DARPA is showing off a new system that can put out flames using only sound. It’s part of the U.S. defense agency’s “Instant Fire Suppression” program.
The Defense Advanced Research Projects Agency (DARPA) has published the video alongside details of how the technique was achieved in their labs back in December 2011.
The team arranged two speakers either side of a liquid fuel flame to demonstrate how fire can be controlled by amping up an acoustic field. The sound increases air velocity, which then thins the area of the flame where combustion occurs, known as the flame boundary. Once the boundary area is thinned, the flame is easier to extinguish. At the same time, the acoustics are disturbing the pool of fuel and creating higher fuel vaporisation — this widens the flame, thinning it out so it is less concentrated and cool enough to extinguish.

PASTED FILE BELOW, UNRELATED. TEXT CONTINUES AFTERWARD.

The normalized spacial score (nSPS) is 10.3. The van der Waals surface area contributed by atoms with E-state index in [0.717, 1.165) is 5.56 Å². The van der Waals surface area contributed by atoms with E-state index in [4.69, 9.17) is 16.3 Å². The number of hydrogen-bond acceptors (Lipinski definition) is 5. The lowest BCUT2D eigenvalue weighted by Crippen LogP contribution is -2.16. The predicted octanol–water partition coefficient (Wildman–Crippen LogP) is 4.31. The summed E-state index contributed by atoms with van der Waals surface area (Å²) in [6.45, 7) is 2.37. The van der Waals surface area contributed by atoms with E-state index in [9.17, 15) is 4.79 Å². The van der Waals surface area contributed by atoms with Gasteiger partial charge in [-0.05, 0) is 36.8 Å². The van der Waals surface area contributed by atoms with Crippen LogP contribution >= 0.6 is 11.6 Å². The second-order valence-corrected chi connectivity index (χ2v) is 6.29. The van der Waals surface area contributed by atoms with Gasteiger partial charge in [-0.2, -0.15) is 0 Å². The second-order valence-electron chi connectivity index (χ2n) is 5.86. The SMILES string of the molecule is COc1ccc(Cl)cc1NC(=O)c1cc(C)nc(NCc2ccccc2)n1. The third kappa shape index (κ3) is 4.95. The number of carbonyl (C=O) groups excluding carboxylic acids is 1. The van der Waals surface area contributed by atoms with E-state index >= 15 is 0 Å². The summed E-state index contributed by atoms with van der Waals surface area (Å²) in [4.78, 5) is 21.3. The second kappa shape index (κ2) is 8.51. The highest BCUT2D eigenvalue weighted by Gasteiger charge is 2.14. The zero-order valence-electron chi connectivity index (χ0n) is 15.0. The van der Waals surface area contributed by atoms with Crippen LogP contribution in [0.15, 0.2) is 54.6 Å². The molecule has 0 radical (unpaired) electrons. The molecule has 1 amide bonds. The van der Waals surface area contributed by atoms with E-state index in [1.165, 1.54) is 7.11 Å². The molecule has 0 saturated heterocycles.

Even better, the sound does not even need to be offensively loud to achieve any of this.
“We have shown that the physics of combustion still has surprises in store for us,” commented Darpa manager Matthew Goodman in a statement. “Perhaps these results will spur new ideas and applications in combustion research.”
Manipulating fire with sound is not a new trick. In the 1900s German physicist Heinrich Rubens demonstrated the technique using a length of pipe with holes punched along the top. One end was sealed off with a sound speaker attached, the other sealed off and fixed with a gas supply. After lighting the gas leaking from one of the holes and changing the sound frequency being emitted, the height of the flames could be manipulated.